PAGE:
"He was very interested in being famous," Robert Thomas told CBS' "The Early Show" Tuesday.
about what he observed between amateur storm chasers Richard and Mayumi Heene when he helped record Richard Heene's ideas earlier this year. Thomas earlier sold his story to the Web site Gawker.com.
In his story for Gawker, Thomas says Heene "was often driven by ego and fame. He was all about controversy, hoping to whip up something significant enough to eliminate our reality TV competitors."
An investigation continues into possible criminal charges for the Colorado couple who told authorities their son floated off in a balloon shaped like a flying saucer has spread to those who worked with them.
Investigators on Monday pored over e-mails, phone records and financial documents from the Heene home.
The Larimer County sheriff's office said its findings will be forwarded to prosecutors next week to decide if Richard and Mayumi Heene should be charged with falsely reporting that their 6-year-old son, Falcon, had drifted away in a large home-built helium balloon to drum up publicity for a reality TV show.
Sheriff Jim Alderden said documents show that a media outlet had agreed to pay the Heenes. However, it was unclear if the outlet was a conspirator. Alderden didn't name the organization.
The Heenes apparently wanted to star in a reality show focusing on a range of bizarre experiments, such as trying to attract UFOs with a weather balloon. Thomas worked with Richard Heene on the idea for the show from March until May.
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Sheriff's officials interviewed Thomas on Sunday, after he revealed that Heene was planning a media stunt to promote the show, Lee said.
Thomas' notes include Richard Heene discussing a hoax that involved a hot air balloon, Lee said.
Lee said investigators told her Thomas would not face charges, but she was seeking immunity for him "just to be safe." Thomas has said he had no idea that a possible hoax would involve the Heene children.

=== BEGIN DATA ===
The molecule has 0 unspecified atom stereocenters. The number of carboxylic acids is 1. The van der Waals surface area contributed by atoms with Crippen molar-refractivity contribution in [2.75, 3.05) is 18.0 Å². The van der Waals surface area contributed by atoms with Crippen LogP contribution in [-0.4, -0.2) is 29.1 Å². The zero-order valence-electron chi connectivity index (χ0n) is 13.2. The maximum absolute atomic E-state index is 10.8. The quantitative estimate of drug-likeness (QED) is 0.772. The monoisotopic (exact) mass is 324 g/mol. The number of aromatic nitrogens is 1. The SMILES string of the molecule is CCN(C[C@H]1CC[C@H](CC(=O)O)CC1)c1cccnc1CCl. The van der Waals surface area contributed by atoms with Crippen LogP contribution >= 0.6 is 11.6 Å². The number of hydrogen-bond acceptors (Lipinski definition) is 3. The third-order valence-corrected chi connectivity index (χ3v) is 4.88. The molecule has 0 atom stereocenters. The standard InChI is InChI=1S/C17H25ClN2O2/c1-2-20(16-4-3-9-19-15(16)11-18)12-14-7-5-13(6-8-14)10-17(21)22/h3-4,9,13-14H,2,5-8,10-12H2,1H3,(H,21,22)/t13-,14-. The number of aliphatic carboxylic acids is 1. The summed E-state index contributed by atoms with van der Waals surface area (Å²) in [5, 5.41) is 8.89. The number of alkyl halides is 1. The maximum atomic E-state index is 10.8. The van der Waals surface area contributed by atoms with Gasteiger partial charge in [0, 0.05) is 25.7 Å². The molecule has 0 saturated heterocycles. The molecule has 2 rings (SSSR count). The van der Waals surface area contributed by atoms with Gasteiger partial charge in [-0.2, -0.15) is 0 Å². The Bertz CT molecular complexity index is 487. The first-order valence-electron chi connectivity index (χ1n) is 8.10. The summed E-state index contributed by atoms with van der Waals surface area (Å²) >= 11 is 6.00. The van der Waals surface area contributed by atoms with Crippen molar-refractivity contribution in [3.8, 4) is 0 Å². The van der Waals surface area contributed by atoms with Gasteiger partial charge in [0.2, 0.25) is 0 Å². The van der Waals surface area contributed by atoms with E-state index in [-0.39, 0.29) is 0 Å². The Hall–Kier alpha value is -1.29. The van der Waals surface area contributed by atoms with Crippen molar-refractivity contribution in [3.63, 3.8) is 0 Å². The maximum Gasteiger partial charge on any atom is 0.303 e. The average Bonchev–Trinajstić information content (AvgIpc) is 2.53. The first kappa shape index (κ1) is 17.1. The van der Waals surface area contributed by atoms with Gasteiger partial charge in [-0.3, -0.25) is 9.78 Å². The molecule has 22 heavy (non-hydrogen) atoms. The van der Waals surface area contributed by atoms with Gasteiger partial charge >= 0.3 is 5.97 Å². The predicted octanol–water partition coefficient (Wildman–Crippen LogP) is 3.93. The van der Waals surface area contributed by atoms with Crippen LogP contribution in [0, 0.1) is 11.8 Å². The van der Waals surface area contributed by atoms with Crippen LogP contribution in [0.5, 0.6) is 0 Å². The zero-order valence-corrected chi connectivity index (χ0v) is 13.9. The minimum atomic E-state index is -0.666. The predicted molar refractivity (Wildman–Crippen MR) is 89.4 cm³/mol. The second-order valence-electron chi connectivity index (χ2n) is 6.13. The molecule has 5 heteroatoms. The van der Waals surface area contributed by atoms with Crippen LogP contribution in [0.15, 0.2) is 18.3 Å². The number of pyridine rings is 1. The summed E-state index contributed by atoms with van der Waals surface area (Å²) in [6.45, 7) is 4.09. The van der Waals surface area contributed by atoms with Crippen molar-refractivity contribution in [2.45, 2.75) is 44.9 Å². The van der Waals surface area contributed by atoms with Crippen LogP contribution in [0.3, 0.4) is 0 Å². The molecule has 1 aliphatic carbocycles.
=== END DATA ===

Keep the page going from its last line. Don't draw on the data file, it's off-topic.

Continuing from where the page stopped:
Richard Heene's attorney, David Lane, declined to say directly whether he believes the incident was a hoax but said the Heenes are innocent until proven guilty. The Heenes didn't comment Monday.
If prosecutors "can prove their case beyond a reasonable doubt, that's one thing," Lane told The Associated Press. "If they can't prove their case beyond a reasonable doubt, that's another."
Mayumi Heene's lawyer, Lee Christian, declined to comment on whether the couple still maintains they thought their son was in the balloon before he emerged at home and told reporters he'd been hiding in the garage.
Alderden said the children were still with the parents and that child protective services had been contacted to investigate their well-being.
Alderden said charges he is seeking against the Heenes include conspiracy, contributing to the delinquency of a minor, making a false report to authorities, and attempting to influence a public servant. The most serious charges are felonies and carry a maximum sentence of six years in prison. Alderden said authorities also would be seeking restitution, though he didn't have an estimate.
It is unknown who else may have been working with Heene to launch the reality show.
Heene has a profile listed on a Web site that helps people get cast in reality shows, and the site said he last logged on in late September - around the time investigators said the hoax was taking root. The site lists his occupation as a research scientist and general contractor with a high school education.
The Heenes twice appeared on ABC's "Wife Swap," including a March episode in which they discuss their approach to parenting and talk about their belief that they're the descendants of aliens.
The producer of "Wife Swap" had a show in development with the Heenes but said the deal is now off. The TLC cable network also said Heene had pitched a reality show months ago, but it passed on the offer.